Amazon just made a(nother) serious move.
Certain news hits the cycle and it gets goggled up, dismissed or never rises to the top of the heap. In this case, Amazon broke some major marketing-powered news that got ignored in the face of CES, and Jeff Bezos’ divorce announcement (read: Amazon’s new ad strategy: Free samples based on what it knows about you via Axios). Still, it’s worthy of your attention, and it should be (another) wake-up to companies about what happens when a retailer knows more about its customers than the brands do. About ten days ago, news broke that Amazon has been quietly piloting an adverting scheme where it sends consumers free samples. What might seem like another innocuous sampling program to some, is a major leap forward – on many fronts – if you care to scratch beneath the surface.
It’s really more than sampling.
In traditional sampling, a brand sets up a temporary shop somewhere. It could be at a busy intersection, within a big box store, through asking (via online ads) if a consumer would like to try something, to a pop-up shop. The vast majority of sampling is given to anonymous people. The free samples are passed out in the hopes that a consumer tries it and buys it on the spot, or takes it away and then purchases the brand product at some point in the future. What makes Amazon’s program unique (and scary) is that it’s leveraging their exiting consumer data to target consumers that have a higher likelihood of buying the brand. Using data, algorithms and, yes, machine learning, coupled with their Amazon Prime service (which has over 100 million subscribers), Amazon knows what you’ve bought, searched for, clicked on and more.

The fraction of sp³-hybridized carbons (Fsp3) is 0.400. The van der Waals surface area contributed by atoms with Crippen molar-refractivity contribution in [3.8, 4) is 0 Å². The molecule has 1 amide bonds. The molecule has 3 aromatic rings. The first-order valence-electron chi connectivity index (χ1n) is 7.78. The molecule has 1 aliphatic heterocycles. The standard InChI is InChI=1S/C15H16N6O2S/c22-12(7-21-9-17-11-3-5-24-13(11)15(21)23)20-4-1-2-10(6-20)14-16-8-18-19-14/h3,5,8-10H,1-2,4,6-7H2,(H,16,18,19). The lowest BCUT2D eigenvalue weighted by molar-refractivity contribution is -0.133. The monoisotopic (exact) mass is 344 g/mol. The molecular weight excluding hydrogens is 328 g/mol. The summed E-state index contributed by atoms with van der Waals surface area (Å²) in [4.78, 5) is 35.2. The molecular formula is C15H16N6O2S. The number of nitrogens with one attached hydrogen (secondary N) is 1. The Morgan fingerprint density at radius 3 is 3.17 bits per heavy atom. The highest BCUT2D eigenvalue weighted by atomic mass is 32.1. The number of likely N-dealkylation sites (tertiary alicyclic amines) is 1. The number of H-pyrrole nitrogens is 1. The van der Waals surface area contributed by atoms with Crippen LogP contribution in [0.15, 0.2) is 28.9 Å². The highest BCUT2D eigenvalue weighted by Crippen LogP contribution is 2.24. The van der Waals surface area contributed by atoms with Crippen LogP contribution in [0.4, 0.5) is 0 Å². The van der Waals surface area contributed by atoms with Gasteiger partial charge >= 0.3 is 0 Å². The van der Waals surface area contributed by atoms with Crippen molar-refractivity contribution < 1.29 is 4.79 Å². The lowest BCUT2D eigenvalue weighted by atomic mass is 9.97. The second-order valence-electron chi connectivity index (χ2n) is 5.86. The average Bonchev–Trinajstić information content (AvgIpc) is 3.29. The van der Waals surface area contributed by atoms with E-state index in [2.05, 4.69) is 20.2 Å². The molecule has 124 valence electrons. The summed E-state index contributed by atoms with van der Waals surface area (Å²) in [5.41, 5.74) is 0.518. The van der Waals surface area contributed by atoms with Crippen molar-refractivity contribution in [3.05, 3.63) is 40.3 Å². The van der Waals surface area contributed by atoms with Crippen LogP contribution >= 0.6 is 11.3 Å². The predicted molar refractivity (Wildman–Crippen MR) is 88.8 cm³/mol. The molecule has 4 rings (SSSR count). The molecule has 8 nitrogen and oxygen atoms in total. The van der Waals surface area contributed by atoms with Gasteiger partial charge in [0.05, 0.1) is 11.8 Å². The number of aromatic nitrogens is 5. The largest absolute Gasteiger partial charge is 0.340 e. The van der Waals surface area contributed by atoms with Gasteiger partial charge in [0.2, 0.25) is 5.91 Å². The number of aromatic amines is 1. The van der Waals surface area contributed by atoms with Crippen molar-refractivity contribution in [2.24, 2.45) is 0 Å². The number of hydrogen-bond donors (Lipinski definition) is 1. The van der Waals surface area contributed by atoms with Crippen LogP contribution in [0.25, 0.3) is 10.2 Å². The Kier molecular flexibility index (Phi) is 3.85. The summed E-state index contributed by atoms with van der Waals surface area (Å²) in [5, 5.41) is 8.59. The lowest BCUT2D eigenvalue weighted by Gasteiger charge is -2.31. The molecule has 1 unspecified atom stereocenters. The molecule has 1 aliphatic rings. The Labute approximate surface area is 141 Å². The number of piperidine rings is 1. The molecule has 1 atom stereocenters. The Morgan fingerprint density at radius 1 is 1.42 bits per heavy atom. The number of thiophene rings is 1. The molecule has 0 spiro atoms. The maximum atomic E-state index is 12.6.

Next generation advertising.
Strategically, this could be a true contender to the Google and Facebook advertising duopoly. Facebook and Google can’t battle Amazon on this front. Consumers already trust Amazon for everything (including everyday goods), so this sample strategy (if packed, promoted and scripted well) will always be seen as a “surprise and delight” moment as consumers open up their packages. This marriage of traditional sampling coupled with Amazon’s data and consumer relationship is what makes it so interesting, and a modern twist on sampling. As Amazon looks to sell more consumer packaged goods products (be it the major brands or their own private label), a program like this could also provide fascinating data back to Amazon (did people actually order the brand after a sample was sent to them?).
Love this or hate it?
The four issues with Amazon’s sampling strategy is:
- Will consumers love this or be turned off by receiving goods they never ordered?
- Will consumers feel like their privacy and data is being invaded, if they suddenly start getting samples from things they already ordered (but from different brands)?
- Will they feel even more creeped out if the algorithms are right, and they start getting samples of products they’ve only thought about/never ordered?
- Will consumers be notified that they’re in this sampling program, and can they opt out?
In a world where Amazon is currently the third biggest digital ad platform (at 4.15% in 2018 – Google was at 37.14% and Facebook was at 20.57% of the total market), bringing in close to five billion dollars (which is still eye-poppingly large, and much bigger than most analysts expected), the four issues above will probably only affect a very small percentage of their consumer base and – on the other hand – it will create a very powerful advertising engine that their competitors won’t be able to compete against. Think of this an advertising moat.
Once again, Amazon could be on to something huge and truly valuable/interesting to their consumers.